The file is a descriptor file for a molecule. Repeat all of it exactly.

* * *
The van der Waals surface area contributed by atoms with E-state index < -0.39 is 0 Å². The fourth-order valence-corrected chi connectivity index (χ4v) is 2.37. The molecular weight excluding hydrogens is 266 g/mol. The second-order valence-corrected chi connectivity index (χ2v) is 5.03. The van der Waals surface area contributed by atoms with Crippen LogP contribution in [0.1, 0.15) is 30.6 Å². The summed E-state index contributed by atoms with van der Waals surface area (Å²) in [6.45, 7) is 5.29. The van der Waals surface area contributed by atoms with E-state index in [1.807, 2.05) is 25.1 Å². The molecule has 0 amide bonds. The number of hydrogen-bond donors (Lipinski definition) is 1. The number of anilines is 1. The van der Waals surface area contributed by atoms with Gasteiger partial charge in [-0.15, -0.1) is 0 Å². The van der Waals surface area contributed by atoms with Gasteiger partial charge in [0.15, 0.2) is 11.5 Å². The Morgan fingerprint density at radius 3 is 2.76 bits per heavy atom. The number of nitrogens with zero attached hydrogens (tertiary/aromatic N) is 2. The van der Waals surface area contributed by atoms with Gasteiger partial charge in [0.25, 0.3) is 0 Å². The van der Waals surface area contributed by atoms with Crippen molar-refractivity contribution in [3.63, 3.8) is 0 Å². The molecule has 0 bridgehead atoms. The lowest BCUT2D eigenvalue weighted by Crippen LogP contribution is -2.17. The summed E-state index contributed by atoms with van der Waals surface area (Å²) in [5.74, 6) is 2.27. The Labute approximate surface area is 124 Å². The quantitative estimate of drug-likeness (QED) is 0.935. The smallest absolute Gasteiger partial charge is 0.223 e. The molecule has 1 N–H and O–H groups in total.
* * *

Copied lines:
The van der Waals surface area contributed by atoms with E-state index < -0.39 is 0 Å². The fourth-order valence-corrected chi connectivity index (χ4v) is 2.37. The molecular weight excluding hydrogens is 266 g/mol. The second-order valence-corrected chi connectivity index (χ2v) is 5.03. The van der Waals surface area contributed by atoms with Crippen LogP contribution in [0.1, 0.15) is 30.6 Å². The summed E-state index contributed by atoms with van der Waals surface area (Å²) in [6.45, 7) is 5.29. The van der Waals surface area contributed by atoms with E-state index in [1.807, 2.05) is 25.1 Å². The molecule has 0 amide bonds. The number of hydrogen-bond donors (Lipinski definition) is 1. The number of anilines is 1. The van der Waals surface area contributed by atoms with Gasteiger partial charge in [-0.15, -0.1) is 0 Å². The van der Waals surface area contributed by atoms with Gasteiger partial charge in [0.15, 0.2) is 11.5 Å². The Morgan fingerprint density at radius 3 is 2.76 bits per heavy atom. The number of nitrogens with zero attached hydrogens (tertiary/aromatic N) is 2. The van der Waals surface area contributed by atoms with Gasteiger partial charge in [0.25, 0.3) is 0 Å². The van der Waals surface area contributed by atoms with Crippen molar-refractivity contribution in [3.63, 3.8) is 0 Å². The molecule has 0 bridgehead atoms. The lowest BCUT2D eigenvalue weighted by Crippen LogP contribution is -2.17. The summed E-state index contributed by atoms with van der Waals surface area (Å²) in [5.74, 6) is 2.27. The Labute approximate surface area is 124 Å². The quantitative estimate of drug-likeness (QED) is 0.935. The smallest absolute Gasteiger partial charge is 0.223 e. The molecule has 1 N–H and O–H groups in total.